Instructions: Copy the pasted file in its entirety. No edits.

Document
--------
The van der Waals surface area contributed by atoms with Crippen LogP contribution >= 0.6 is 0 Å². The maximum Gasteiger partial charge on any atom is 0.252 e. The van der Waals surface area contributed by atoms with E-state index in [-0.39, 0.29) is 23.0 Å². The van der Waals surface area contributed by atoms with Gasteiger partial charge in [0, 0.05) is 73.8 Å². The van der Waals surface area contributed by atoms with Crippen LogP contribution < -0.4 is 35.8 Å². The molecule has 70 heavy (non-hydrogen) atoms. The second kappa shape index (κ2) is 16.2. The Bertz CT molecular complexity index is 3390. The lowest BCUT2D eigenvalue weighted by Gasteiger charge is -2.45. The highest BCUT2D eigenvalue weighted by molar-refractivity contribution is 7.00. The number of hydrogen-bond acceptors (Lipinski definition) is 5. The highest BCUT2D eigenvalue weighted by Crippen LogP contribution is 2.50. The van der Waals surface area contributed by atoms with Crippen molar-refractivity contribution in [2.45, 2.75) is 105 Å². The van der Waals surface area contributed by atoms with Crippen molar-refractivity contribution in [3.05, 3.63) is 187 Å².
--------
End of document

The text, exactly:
The van der Waals surface area contributed by atoms with Crippen LogP contribution >= 0.6 is 0 Å². The maximum Gasteiger partial charge on any atom is 0.252 e. The van der Waals surface area contributed by atoms with E-state index in [-0.39, 0.29) is 23.0 Å². The van der Waals surface area contributed by atoms with Gasteiger partial charge in [0, 0.05) is 73.8 Å². The van der Waals surface area contributed by atoms with Crippen LogP contribution < -0.4 is 35.8 Å². The molecule has 70 heavy (non-hydrogen) atoms. The second kappa shape index (κ2) is 16.2. The Bertz CT molecular complexity index is 3390. The lowest BCUT2D eigenvalue weighted by Gasteiger charge is -2.45. The highest BCUT2D eigenvalue weighted by molar-refractivity contribution is 7.00. The number of hydrogen-bond acceptors (Lipinski definition) is 5. The highest BCUT2D eigenvalue weighted by Crippen LogP contribution is 2.50. The van der Waals surface area contributed by atoms with Crippen molar-refractivity contribution in [2.45, 2.75) is 105 Å². The van der Waals surface area contributed by atoms with Crippen molar-refractivity contribution in [3.05, 3.63) is 187 Å².